INVISIBLE GIRL by Mary Hanlon Stone

INVISIBLE GIRL

Age Range: 12 & up
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KIRKUS REVIEW

Stephanie’s abusive mother has abandoned her, and her father cannot care for her, so he sends her from Boston to live with distant relatives in southern California. Life with her cousin (named, ironically enough, Annie Sullivan) introduces Stephanie to the social politics of freshman girls. Annie’s clique grudgingly accepts Stephanie before they catch her in a web of lies about her past and ostracize her. Stephanie then befriends the new girl in town, Amal, whom Annie declares an instant enemy. Amal’s self-confidence and loving Muslim family give Stephanie a place to belong and the strength to tolerate, if not defend herself against, Annie. Stephanie often sounds like she is 11 instead of 14, comforting herself with vocabulary words and Nancy Drew novels. It’s unclear whether Stephanie’s immaturity, both physical and emotional, stems from her abusive mother. She is quick to observe the state of other girls’ bodies, particularly their breasts, so her naïveté about her own body and social situations doesn’t ring true. With a plot that lacks cohesion and a basically uninteresting main character, this novel’s a miss. (Fiction. 12 & up)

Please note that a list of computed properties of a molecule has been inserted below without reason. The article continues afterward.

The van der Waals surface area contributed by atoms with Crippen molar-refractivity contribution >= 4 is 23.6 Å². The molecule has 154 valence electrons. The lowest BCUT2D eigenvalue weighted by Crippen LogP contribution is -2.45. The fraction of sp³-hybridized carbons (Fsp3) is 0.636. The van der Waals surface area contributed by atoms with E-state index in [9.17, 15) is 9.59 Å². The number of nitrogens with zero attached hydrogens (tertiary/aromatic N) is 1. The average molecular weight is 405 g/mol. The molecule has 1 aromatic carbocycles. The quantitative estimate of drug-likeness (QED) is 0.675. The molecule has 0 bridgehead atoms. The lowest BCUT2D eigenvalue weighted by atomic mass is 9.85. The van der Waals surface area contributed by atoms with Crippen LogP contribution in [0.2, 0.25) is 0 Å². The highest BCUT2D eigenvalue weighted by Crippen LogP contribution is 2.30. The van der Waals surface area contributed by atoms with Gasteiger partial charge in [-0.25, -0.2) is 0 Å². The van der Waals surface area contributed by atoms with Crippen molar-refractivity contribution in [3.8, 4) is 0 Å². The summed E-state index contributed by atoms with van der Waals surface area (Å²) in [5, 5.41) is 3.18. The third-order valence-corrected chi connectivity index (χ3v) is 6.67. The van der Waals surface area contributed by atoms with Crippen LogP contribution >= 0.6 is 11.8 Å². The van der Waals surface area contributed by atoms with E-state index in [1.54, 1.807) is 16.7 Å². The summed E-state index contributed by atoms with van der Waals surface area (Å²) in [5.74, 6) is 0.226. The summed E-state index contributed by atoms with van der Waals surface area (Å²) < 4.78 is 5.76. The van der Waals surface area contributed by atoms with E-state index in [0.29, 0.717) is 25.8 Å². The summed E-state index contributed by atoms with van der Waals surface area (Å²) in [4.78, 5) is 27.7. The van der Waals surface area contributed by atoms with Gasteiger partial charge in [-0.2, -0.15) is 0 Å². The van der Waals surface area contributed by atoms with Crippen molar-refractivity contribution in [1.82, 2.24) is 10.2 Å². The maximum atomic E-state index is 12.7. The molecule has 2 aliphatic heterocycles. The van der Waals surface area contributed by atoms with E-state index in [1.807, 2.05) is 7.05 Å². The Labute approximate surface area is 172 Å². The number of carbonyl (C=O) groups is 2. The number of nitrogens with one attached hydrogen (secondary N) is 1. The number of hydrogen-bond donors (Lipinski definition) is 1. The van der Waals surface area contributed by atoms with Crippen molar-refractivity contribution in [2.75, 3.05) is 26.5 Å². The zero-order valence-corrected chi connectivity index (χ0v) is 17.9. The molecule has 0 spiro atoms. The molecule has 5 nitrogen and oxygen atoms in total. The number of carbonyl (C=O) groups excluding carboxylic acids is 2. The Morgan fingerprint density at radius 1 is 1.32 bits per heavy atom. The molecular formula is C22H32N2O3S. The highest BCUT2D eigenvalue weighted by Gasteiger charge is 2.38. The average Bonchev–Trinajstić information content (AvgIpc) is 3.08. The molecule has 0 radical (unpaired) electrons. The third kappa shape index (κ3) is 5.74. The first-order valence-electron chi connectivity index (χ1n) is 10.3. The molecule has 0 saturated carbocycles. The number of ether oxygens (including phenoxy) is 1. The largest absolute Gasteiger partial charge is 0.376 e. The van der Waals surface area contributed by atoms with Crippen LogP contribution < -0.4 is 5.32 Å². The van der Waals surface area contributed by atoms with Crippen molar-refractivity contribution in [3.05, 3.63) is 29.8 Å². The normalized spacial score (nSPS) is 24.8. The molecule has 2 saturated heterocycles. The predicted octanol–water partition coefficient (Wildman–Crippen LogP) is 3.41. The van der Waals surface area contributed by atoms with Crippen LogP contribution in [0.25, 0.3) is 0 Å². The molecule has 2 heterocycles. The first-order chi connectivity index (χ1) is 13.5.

Pub Date: May 1st, 2010
ISBN: 978-0-399-25249-5
Page count: 288pp
Publisher: Philomel
Review Posted Online:
Kirkus Reviews Issue: April 15th, 2010